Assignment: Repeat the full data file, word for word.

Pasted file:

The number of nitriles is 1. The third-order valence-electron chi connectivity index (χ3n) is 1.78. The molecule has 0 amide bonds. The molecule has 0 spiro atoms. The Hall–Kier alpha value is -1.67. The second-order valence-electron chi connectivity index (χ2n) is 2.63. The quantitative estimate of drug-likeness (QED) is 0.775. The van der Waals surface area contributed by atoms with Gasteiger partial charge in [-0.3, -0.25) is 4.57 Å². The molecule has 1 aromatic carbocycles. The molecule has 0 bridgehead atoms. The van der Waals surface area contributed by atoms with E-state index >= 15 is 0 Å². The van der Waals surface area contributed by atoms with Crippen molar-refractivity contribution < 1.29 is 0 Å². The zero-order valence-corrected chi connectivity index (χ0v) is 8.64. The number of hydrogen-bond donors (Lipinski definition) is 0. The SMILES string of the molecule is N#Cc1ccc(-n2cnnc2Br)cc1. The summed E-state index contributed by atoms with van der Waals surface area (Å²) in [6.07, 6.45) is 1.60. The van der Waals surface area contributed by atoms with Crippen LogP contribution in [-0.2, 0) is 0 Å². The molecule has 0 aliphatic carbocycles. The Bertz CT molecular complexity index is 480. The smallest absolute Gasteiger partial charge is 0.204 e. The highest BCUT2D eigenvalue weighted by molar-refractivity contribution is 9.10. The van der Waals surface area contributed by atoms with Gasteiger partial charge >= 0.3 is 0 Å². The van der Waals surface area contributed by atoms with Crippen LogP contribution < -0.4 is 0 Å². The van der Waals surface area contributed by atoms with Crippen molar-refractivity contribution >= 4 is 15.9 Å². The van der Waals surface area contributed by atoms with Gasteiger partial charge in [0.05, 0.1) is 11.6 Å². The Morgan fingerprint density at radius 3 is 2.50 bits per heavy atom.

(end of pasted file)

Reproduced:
The number of nitriles is 1. The third-order valence-electron chi connectivity index (χ3n) is 1.78. The molecule has 0 amide bonds. The molecule has 0 spiro atoms. The Hall–Kier alpha value is -1.67. The second-order valence-electron chi connectivity index (χ2n) is 2.63. The quantitative estimate of drug-likeness (QED) is 0.775. The van der Waals surface area contributed by atoms with Gasteiger partial charge in [-0.3, -0.25) is 4.57 Å². The molecule has 1 aromatic carbocycles. The molecule has 0 bridgehead atoms. The van der Waals surface area contributed by atoms with E-state index >= 15 is 0 Å². The van der Waals surface area contributed by atoms with Crippen molar-refractivity contribution < 1.29 is 0 Å². The zero-order valence-corrected chi connectivity index (χ0v) is 8.64. The number of hydrogen-bond donors (Lipinski definition) is 0. The SMILES string of the molecule is N#Cc1ccc(-n2cnnc2Br)cc1. The summed E-state index contributed by atoms with van der Waals surface area (Å²) in [6.07, 6.45) is 1.60. The van der Waals surface area contributed by atoms with Crippen LogP contribution in [-0.2, 0) is 0 Å². The molecule has 0 aliphatic carbocycles. The Bertz CT molecular complexity index is 480. The smallest absolute Gasteiger partial charge is 0.204 e. The highest BCUT2D eigenvalue weighted by molar-refractivity contribution is 9.10. The van der Waals surface area contributed by atoms with Gasteiger partial charge >= 0.3 is 0 Å². The van der Waals surface area contributed by atoms with Crippen LogP contribution < -0.4 is 0 Å². The van der Waals surface area contributed by atoms with Crippen molar-refractivity contribution >= 4 is 15.9 Å². The van der Waals surface area contributed by atoms with Gasteiger partial charge in [0.05, 0.1) is 11.6 Å². The Morgan fingerprint density at radius 3 is 2.50 bits per heavy atom.